is my expectation not correct?  If not, is there a way to configure the
rules to do what I'm trying to do?  If not, does this seem like a
reasonable enhancement to submit?

Thanks once again!

--
Frank W. Zammetti
Founder and Chief Software Architect
Omnytex Technologies
http://www.omnytex.com

On Mon, June 20, 2005 2:01 pm, Frank W. Zammetti said:

> Hi... I went through the Digester docs, but couldn't find the answer to my
> specific question (although the answer seemed to be hinted at)... is it
> possible to have a matching pattern of simply "*" so that every element in
> the document being parsed fires the corresponding rule?
>
> What I'm trying to do is have a simple XML format with a list of elements:
>
> <myDoc>
>  <item1>11</item1>
>  <item2>22</item2>
>  <item3>33</item3>
> </myDoc>
>
> ... and I want to have a rule fire to take each of those and insert them
> in to a map (just a call to a generic setter), but without knowing
> before-hand that item1, item2 and item3 will be present (i.e., maybe it's
> item4, item5 and item6 instead).  So I figured just match "*" would do it,
> but am looking for verification.  TIA!
>
> --
> Frank W. Zammetti
> Founder and Chief Software Architect
> Omnytex Technologies
> http://www.omnytex.com
>
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> To unsubscribe, e-mail: [hidden email]
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Re: Digester wildcard question

Simon Kitching
In reply to this post by Frank W. Zammetti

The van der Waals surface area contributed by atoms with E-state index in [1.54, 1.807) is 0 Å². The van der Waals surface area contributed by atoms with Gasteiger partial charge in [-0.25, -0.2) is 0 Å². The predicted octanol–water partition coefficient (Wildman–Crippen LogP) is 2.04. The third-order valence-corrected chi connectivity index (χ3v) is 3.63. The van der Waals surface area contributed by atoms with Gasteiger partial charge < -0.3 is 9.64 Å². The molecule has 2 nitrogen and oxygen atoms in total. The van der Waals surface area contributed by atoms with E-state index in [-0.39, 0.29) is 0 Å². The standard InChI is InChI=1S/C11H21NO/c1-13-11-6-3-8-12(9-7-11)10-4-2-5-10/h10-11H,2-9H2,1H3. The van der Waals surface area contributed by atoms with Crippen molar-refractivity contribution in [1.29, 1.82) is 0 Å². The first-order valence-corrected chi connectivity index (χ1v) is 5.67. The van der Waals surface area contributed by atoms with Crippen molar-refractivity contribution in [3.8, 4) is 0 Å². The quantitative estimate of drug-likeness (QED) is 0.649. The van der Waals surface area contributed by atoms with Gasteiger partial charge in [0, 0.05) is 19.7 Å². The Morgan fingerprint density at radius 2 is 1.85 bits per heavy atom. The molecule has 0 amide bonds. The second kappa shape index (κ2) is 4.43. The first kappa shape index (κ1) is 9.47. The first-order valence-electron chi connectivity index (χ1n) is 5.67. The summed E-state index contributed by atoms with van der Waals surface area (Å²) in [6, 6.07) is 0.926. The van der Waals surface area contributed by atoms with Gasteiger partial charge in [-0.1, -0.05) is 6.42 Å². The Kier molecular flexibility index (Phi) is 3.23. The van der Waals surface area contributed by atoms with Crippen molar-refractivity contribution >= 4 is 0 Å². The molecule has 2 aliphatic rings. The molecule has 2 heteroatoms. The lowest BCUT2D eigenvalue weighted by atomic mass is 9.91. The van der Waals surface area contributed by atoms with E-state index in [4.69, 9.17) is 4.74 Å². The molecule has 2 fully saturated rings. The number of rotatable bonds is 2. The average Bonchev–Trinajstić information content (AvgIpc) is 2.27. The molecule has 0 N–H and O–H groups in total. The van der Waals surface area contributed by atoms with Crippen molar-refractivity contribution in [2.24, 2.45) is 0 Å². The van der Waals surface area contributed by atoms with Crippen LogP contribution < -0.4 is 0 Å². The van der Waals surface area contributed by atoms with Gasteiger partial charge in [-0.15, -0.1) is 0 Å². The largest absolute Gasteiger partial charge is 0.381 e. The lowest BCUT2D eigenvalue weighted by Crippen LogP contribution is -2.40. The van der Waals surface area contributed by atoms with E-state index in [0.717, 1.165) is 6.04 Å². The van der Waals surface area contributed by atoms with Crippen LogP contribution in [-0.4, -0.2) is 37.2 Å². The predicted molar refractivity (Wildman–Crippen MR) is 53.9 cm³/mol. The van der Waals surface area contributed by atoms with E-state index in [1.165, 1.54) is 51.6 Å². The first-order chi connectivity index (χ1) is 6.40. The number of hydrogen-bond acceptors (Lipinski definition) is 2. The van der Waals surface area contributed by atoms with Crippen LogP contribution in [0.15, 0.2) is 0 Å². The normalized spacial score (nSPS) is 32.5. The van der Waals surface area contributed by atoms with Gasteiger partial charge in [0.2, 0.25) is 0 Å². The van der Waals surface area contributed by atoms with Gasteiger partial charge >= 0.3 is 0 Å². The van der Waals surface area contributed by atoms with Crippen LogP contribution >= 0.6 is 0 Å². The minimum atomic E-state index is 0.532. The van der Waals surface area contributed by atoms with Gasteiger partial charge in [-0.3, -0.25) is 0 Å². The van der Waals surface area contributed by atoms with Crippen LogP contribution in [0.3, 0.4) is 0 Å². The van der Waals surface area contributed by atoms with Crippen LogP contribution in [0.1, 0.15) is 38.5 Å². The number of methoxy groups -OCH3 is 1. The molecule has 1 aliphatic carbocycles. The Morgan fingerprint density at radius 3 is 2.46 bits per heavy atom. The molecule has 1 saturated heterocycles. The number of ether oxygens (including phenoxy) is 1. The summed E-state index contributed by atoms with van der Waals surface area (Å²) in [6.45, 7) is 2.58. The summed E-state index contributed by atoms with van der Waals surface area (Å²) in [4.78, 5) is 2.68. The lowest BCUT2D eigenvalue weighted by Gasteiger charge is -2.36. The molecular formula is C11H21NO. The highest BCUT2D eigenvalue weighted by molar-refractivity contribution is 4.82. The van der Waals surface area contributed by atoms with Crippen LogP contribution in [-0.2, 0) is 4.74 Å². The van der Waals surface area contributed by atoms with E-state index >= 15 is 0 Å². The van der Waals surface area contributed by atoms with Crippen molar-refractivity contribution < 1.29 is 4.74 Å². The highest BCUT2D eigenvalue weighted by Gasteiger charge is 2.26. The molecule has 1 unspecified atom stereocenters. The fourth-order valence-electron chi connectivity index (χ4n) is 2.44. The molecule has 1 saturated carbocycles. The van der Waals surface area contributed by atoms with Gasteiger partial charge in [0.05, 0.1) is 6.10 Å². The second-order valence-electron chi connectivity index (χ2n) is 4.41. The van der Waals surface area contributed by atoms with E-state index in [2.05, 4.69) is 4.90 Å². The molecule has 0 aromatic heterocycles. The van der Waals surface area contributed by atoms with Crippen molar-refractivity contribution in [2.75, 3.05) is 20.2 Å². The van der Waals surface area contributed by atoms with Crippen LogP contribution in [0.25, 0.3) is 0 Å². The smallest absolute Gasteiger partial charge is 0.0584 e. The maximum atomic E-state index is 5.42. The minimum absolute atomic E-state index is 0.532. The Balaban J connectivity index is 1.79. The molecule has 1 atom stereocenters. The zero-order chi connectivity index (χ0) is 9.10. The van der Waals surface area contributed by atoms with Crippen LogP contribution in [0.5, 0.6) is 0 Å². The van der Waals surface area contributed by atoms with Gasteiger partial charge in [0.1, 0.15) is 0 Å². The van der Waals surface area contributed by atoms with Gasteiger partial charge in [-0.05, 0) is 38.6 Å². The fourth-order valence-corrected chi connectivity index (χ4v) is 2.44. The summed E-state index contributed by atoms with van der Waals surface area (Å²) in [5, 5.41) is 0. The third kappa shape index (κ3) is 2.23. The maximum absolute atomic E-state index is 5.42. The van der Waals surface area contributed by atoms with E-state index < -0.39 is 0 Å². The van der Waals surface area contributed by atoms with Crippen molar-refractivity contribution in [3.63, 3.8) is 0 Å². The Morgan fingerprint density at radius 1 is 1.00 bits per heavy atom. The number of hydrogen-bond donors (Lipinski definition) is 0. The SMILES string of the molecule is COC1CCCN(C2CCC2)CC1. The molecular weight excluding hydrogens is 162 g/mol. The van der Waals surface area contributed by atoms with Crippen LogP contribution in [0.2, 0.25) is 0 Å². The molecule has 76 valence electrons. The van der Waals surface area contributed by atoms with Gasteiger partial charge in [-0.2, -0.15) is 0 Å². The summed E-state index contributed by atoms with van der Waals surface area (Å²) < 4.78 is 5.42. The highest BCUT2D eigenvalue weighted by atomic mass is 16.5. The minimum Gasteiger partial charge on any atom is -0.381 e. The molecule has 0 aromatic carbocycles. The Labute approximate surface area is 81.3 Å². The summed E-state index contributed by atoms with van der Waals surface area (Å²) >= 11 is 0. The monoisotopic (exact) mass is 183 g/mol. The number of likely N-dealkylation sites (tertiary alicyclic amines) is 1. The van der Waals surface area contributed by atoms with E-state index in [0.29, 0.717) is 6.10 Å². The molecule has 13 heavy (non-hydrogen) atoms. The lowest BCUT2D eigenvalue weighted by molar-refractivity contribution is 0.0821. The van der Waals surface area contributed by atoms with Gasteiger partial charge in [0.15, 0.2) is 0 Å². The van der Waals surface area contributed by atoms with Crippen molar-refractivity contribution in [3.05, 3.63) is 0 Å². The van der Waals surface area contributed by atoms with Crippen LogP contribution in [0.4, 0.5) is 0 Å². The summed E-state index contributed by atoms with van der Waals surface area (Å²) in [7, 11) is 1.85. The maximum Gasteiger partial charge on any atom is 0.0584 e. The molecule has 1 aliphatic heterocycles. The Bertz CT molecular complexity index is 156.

On Mon, 2005-06-20 at 14:01 -0400, Frank W. Zammetti wrote:

> Hi... I went through the Digester docs, but couldn't find the answer to my
> specific question (although the answer seemed to be hinted at)... is it
> possible to have a matching pattern of simply "*" so that every element in
> the document being parsed fires the corresponding rule?
>
> What I'm trying to do is have a simple XML format with a list of elements:
>
> <myDoc>
>  <item1>11</item1>
>  <item2>22</item2>
>  <item3>33</item3>
> </myDoc>
>
> ... and I want to have a rule fire to take each of those and insert them
> in to a map (just a call to a generic setter), but without knowing
> before-hand that item1, item2 and item3 will be present (i.e., maybe it's
> item4, item5 and item6 instead).  So I figured just match "*" would do it,
> but am looking for verification.  TIA!
>

The standard rule-matching engine (RulesBase) doesn't support this. It
allows leading wildcards (eg "*/item1"), but doesn't support a wildcard
on its own.

The ExtendedBaseRules class allows trailing wildcards, so "myDoc/*" will
match any direct child element of myDoc which is what you want I
believe. It also allows completely-wild expressions "*" and "!*". It
doesn't have any expression to specify "any descendant of myDoc". See
the javadoc for class ExtendedBaseRules for more info.

The RegExRules class is even more powerful (but slower).

There is a sneaky way of effectively supporting trailing-wildcard with
the standard RulesBase matching engine if you are writing your own rule;
the SetNestedElementRule class has an example of this. But
ExtendedBaseRules is probably what you are looking for.

Regards,

Simon